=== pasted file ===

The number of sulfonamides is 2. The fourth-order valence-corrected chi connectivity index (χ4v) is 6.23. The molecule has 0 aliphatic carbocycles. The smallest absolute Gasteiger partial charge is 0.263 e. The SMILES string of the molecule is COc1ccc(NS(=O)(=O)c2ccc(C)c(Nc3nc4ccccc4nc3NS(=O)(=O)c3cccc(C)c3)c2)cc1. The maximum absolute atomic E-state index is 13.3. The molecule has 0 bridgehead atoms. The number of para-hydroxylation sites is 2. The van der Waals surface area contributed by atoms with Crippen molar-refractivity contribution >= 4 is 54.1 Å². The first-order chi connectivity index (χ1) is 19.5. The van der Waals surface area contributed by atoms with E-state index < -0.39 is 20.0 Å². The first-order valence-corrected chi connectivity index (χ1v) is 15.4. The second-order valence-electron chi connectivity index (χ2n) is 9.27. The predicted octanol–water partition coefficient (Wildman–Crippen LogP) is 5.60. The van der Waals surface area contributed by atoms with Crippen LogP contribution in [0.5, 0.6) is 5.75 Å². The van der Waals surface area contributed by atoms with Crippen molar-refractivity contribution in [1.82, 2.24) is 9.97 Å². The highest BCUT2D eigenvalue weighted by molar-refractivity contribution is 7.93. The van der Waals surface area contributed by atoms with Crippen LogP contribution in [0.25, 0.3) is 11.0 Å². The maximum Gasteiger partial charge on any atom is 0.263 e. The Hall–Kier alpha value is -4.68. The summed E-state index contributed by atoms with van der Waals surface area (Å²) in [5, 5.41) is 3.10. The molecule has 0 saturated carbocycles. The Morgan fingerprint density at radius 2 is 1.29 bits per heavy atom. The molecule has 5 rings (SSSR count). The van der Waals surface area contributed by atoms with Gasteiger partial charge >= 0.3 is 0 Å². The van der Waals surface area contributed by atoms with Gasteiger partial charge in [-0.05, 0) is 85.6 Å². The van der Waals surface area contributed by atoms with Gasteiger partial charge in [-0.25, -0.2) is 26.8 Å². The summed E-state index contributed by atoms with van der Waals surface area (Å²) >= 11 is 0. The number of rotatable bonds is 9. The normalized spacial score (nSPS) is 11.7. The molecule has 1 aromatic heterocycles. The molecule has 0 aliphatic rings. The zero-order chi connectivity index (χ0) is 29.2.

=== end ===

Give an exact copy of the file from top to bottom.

The number of sulfonamides is 2. The fourth-order valence-corrected chi connectivity index (χ4v) is 6.23. The molecule has 0 aliphatic carbocycles. The smallest absolute Gasteiger partial charge is 0.263 e. The SMILES string of the molecule is COc1ccc(NS(=O)(=O)c2ccc(C)c(Nc3nc4ccccc4nc3NS(=O)(=O)c3cccc(C)c3)c2)cc1. The maximum absolute atomic E-state index is 13.3. The molecule has 0 bridgehead atoms. The number of para-hydroxylation sites is 2. The van der Waals surface area contributed by atoms with Crippen molar-refractivity contribution >= 4 is 54.1 Å². The first-order chi connectivity index (χ1) is 19.5. The van der Waals surface area contributed by atoms with E-state index < -0.39 is 20.0 Å². The first-order valence-corrected chi connectivity index (χ1v) is 15.4. The second-order valence-electron chi connectivity index (χ2n) is 9.27. The predicted octanol–water partition coefficient (Wildman–Crippen LogP) is 5.60. The van der Waals surface area contributed by atoms with Crippen LogP contribution in [0.5, 0.6) is 5.75 Å². The van der Waals surface area contributed by atoms with Crippen molar-refractivity contribution in [1.82, 2.24) is 9.97 Å². The highest BCUT2D eigenvalue weighted by molar-refractivity contribution is 7.93. The van der Waals surface area contributed by atoms with Crippen LogP contribution in [0.25, 0.3) is 11.0 Å². The maximum Gasteiger partial charge on any atom is 0.263 e. The Hall–Kier alpha value is -4.68. The summed E-state index contributed by atoms with van der Waals surface area (Å²) in [5, 5.41) is 3.10. The molecule has 0 saturated carbocycles. The Morgan fingerprint density at radius 2 is 1.29 bits per heavy atom. The molecule has 5 rings (SSSR count). The van der Waals surface area contributed by atoms with Gasteiger partial charge >= 0.3 is 0 Å². The van der Waals surface area contributed by atoms with Gasteiger partial charge in [-0.05, 0) is 85.6 Å². The van der Waals surface area contributed by atoms with Gasteiger partial charge in [-0.25, -0.2) is 26.8 Å². The summed E-state index contributed by atoms with van der Waals surface area (Å²) >= 11 is 0. The number of rotatable bonds is 9. The normalized spacial score (nSPS) is 11.7. The molecule has 1 aromatic heterocycles. The molecule has 0 aliphatic rings. The zero-order chi connectivity index (χ0) is 29.2.